I want to show prefix notation in my document, somewhat like this:

+ (x 5 3) (- 6 4)

However, I want to enter it in maths mode, but maths mode removes all the spaces, so I get


Which has rather a different meaning. Obviously I could add spaces explicitly, but

$+\;(\times\;5\;3)\;(-\;6\;4) $

is not exactly readable in the source.

Any better ways of doing this?

  • 2
    Just a thought: this is actually a question about preserving spacing in math mode, so it might help if you edit the title to reflect that. The fact that you're doing it because of prefix notation doesn't matter so much. – David Z Jul 30 '10 at 8:01
  • 2
    I think the title is fine. I'd rather have questions about high level topics (e.g prefix notation or s-expressions), rather than low level details (which may or may not be the answer to the question). People will probably search by topics. – Juan A. Navarro Jul 30 '10 at 8:30
  • "Typesetting expressions in prefix notation"? – user7 Jul 30 '10 at 12:50
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    BTW, if you're formatting code, you should use an environment for displaying code verbatim (e.g. verbatim or listings), not math mode. – ShreevatsaR Jul 30 '10 at 14:43
  • The whole point of prefix notation is that you don't need the parentheses. so why do you have them? – Seamus Nov 15 '11 at 11:13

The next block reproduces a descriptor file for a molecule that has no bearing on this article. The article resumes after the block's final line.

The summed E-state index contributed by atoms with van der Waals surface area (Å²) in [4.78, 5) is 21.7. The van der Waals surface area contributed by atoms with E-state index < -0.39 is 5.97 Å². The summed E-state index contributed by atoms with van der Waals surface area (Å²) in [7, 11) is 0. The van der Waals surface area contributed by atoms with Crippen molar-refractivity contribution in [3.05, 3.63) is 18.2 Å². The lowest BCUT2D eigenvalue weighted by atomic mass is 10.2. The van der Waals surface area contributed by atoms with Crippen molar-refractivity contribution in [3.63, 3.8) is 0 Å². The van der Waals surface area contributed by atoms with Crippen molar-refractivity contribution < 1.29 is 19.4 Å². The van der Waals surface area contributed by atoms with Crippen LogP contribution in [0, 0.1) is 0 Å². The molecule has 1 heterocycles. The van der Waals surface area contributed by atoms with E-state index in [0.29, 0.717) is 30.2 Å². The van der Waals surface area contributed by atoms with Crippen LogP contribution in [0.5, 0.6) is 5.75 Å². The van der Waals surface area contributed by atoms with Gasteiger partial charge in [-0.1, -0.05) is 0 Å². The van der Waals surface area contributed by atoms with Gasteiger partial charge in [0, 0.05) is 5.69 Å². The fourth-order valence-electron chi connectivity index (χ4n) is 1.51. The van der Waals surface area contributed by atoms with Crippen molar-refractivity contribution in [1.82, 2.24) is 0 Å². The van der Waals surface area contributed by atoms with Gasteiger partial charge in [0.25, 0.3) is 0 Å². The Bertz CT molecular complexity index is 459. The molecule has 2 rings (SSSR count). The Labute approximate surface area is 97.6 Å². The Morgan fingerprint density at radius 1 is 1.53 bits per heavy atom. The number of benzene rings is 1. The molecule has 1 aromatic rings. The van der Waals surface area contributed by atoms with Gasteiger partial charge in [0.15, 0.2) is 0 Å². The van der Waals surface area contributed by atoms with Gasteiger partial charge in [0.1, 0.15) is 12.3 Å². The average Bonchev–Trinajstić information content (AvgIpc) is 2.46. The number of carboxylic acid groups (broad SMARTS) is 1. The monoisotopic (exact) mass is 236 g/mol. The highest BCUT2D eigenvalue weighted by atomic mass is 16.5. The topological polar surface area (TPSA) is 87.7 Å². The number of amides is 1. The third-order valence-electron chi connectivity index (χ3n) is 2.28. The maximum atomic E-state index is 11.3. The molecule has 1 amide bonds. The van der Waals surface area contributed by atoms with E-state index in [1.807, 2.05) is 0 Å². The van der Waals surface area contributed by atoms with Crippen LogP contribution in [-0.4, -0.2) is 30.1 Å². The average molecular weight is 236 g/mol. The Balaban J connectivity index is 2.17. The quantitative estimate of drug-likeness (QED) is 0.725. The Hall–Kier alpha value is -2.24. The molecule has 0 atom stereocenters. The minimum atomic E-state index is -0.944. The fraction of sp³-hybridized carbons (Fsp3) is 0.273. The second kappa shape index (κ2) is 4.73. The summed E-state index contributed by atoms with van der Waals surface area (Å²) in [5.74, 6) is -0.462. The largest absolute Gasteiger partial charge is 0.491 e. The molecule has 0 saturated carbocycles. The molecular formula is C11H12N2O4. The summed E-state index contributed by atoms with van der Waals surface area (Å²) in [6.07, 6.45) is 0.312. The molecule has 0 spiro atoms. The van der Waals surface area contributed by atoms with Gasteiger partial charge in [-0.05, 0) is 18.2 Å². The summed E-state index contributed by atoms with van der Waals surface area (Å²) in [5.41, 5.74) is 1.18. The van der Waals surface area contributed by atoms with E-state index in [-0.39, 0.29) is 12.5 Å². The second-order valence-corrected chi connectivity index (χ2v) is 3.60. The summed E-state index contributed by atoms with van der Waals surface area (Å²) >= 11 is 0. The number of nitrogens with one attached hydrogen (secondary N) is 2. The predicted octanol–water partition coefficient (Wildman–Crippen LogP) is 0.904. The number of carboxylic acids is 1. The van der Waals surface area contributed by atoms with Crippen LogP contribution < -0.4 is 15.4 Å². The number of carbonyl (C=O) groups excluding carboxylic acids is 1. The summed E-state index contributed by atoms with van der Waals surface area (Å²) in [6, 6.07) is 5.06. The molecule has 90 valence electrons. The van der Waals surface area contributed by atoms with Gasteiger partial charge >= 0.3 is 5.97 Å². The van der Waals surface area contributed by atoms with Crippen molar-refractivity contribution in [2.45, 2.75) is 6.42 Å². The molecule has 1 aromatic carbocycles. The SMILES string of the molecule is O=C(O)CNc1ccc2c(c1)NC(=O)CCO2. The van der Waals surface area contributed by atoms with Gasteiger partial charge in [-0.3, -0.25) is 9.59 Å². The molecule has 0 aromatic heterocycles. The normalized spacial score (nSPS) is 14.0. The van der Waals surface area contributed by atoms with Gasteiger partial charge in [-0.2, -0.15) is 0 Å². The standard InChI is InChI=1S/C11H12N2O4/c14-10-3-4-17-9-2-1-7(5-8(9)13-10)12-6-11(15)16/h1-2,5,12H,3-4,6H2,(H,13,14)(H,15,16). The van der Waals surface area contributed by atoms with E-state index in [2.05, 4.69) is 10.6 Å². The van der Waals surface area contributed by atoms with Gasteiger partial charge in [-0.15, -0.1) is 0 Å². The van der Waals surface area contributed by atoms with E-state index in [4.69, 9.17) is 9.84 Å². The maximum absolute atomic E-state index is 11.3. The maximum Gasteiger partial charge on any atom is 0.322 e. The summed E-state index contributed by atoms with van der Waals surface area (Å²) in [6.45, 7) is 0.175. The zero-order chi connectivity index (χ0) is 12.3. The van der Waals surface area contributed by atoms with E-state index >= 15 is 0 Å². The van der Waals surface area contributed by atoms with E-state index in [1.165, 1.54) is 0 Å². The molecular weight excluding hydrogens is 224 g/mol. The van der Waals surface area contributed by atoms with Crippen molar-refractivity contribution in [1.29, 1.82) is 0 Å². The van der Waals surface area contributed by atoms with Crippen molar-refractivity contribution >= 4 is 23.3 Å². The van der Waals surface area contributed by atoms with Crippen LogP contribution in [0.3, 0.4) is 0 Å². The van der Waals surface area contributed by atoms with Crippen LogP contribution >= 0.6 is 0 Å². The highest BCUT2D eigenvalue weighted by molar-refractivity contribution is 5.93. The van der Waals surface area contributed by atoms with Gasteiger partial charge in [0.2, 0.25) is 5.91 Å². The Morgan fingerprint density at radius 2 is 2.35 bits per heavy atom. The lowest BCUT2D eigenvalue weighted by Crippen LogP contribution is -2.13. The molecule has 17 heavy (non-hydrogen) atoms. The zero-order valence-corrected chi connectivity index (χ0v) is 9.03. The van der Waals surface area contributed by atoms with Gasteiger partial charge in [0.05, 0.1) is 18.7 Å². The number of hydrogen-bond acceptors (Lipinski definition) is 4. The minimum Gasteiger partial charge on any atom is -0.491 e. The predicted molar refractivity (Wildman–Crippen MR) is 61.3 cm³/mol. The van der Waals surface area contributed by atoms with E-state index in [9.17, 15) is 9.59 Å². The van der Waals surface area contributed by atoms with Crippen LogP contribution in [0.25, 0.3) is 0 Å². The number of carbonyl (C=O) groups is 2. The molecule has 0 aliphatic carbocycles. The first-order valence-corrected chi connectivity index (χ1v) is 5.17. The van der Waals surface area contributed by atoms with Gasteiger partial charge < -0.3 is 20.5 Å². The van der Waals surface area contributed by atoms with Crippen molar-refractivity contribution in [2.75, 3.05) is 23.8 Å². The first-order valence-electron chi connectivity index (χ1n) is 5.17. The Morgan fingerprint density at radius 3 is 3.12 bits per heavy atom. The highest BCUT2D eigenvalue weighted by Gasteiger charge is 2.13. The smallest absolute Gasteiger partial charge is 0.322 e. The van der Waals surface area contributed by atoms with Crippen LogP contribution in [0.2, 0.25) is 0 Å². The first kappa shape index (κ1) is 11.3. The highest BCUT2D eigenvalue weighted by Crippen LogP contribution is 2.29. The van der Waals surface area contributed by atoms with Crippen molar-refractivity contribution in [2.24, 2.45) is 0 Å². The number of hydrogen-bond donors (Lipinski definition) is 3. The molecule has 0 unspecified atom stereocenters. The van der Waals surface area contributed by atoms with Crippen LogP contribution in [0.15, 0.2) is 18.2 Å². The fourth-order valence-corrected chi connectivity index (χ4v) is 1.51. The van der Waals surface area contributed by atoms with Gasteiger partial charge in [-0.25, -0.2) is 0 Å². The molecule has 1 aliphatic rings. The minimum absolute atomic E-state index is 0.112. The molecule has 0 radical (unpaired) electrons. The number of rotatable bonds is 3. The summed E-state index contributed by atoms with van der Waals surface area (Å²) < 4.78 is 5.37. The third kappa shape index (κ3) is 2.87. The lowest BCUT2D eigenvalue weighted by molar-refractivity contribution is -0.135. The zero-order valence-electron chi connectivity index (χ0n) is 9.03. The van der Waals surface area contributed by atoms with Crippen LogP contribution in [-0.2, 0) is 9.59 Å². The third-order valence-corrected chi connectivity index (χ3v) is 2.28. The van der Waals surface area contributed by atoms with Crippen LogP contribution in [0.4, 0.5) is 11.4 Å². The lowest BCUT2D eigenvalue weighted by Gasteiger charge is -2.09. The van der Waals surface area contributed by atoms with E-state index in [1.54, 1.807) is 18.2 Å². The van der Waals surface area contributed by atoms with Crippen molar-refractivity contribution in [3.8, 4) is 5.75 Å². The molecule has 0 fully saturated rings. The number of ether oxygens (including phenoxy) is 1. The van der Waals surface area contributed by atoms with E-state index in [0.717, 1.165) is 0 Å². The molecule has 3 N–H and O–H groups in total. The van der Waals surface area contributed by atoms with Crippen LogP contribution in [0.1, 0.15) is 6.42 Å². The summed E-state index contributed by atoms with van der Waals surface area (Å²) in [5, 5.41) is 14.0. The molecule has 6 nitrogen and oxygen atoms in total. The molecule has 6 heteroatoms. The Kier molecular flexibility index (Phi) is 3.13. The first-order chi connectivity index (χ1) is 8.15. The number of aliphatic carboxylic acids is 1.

What you want to write is something very similar to s-expressions. I was thinking some package might already be there to help you write these, but couldn't find anything after some googling. Anyway, the following TeX macro seems to do the work

  \def\sx@arg{#1}%        save the current token
  \ifx\sx@arg\sx@stop   % is it the end of the list?
    \ifx\sx@arg\sx@close\else\sx@space\fi % add space unless token is ")"
    {\sx@arg}%                            % write the token
      \let\sx@space\relax                 % kill next space if token is "("
    \let\sx@next\sx@scan                  % scan next token

$\sexp{+ (\times 5 3) (- 6 4 {7 8})}$

Note that you can also group elements, like {7 8} to momentarily switch off the effect of the command (i.e. it shows as "78" in the output). You might also need this if some symbol in the expression is a complicated macro that takes arguments or whatever, just enclose the whole thing in a single {group}.

enter image description here

  • 1
    If there isn't a s-expressions package, would you consider turning this code into one and uploading it to CTAN? – Seamus Aug 24 '11 at 13:40

I would just define a macro \newcommand{\prefix}[3]{#1\;#2\;#3}, and then use it like this:


Is it readable enough is a personal preference.

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